Or maybe we fear that the Chinese surveillance state will reach out and touch us too. That our words and actions will be recorded in some database somewhere to be counted as an enemy of the Chinese state and used against us – perhaps if we apply for a visa or a Chinese state-sponsored scholarship. That we will feel even the barest hint of the coercion that Chinese citizens feel every day.
Maybe it’s the sense of futility of Hong Kong’s plight. That the slow corrosion of Hong Kong’s autonomy is inevitable, that Beijing will win one way or the other, and that there is nothing that can be done. That resistance is a foregone conclusion that risks a repeat of the events of Tiananmen Square on an enormous scale.
Maybe it’s a combination of all the above that deadens our tongues. Maybe. Either way, our silence is shameful. It speaks to a distinct lack of courage and a failure in our moral duty we owe to the rest of the world to advocate for a better and brighter future for all of humanity. Even as we stumble, we remain that shining city on a hill.
For all of its flaws, liberal democracy remains the best performing and most moral form of government yet devised. On every continent, the relationship between the Human Development Index and the Democracy Index scores of states is stark. Mauritius, Botswana, Uruguay, Costa Rica, Taiwan, Estonia…all of these are states that are more democratic, more free, and as a result are better educated, healthier, richer and safer than their neighbours.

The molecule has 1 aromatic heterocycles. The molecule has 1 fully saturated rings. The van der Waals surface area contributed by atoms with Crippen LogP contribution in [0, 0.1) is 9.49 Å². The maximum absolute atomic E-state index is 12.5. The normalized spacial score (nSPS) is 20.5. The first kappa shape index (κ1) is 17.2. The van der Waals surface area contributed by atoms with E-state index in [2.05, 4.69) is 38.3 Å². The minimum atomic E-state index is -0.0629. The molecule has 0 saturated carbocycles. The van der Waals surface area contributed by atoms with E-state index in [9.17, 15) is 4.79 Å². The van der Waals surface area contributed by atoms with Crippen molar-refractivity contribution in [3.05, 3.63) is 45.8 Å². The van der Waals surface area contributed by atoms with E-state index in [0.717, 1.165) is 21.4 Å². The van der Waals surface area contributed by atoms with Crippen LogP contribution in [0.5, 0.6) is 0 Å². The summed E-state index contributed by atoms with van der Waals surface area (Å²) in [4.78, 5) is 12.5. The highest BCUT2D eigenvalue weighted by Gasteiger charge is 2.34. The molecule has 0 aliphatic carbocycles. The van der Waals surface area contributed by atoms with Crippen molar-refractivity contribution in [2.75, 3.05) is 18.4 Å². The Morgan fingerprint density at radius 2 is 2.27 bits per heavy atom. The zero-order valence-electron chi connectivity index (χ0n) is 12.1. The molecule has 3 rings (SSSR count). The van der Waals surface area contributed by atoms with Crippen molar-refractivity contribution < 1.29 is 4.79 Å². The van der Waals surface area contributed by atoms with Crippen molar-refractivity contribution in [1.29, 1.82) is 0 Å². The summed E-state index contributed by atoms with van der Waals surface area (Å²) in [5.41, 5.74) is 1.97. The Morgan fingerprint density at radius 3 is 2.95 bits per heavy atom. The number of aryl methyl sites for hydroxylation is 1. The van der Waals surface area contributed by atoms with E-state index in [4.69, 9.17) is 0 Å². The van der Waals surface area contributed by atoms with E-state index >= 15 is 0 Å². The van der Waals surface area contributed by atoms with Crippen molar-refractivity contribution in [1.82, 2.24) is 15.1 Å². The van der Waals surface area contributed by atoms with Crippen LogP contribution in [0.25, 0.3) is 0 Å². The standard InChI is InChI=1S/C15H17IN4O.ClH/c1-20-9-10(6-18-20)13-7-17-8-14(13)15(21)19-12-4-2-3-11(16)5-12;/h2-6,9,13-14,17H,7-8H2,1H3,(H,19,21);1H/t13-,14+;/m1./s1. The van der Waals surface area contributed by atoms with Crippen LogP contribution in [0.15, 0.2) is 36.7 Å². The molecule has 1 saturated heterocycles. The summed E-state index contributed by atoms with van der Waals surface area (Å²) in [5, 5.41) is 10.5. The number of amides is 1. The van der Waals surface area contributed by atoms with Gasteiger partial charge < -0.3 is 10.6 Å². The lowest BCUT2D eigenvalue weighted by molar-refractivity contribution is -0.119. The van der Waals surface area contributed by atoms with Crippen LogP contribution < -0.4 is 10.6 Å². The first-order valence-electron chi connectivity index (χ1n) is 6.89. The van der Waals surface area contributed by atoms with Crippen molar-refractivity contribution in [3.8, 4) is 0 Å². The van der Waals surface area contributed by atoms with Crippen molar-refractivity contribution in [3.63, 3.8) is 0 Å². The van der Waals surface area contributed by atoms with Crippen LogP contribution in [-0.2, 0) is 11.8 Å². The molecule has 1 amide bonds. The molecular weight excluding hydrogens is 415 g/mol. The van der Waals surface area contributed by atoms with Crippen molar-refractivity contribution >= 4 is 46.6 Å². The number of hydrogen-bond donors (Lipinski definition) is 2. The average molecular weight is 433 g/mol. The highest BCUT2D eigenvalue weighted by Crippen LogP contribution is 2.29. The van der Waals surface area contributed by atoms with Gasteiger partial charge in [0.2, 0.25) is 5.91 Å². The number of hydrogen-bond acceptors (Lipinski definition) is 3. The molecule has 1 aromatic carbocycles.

Under the aegis of liberal democracy, all the other flowers of civilisation bloom. If the great challenges of the 21st century are to be met – climate change, nuclear war, mass automation, antibiotic resistance –they will be met best by a world that is as democratic and as free as possible. Dictatorships will not end nuclear proliferation. Oligarchies will not take effective action on climate change.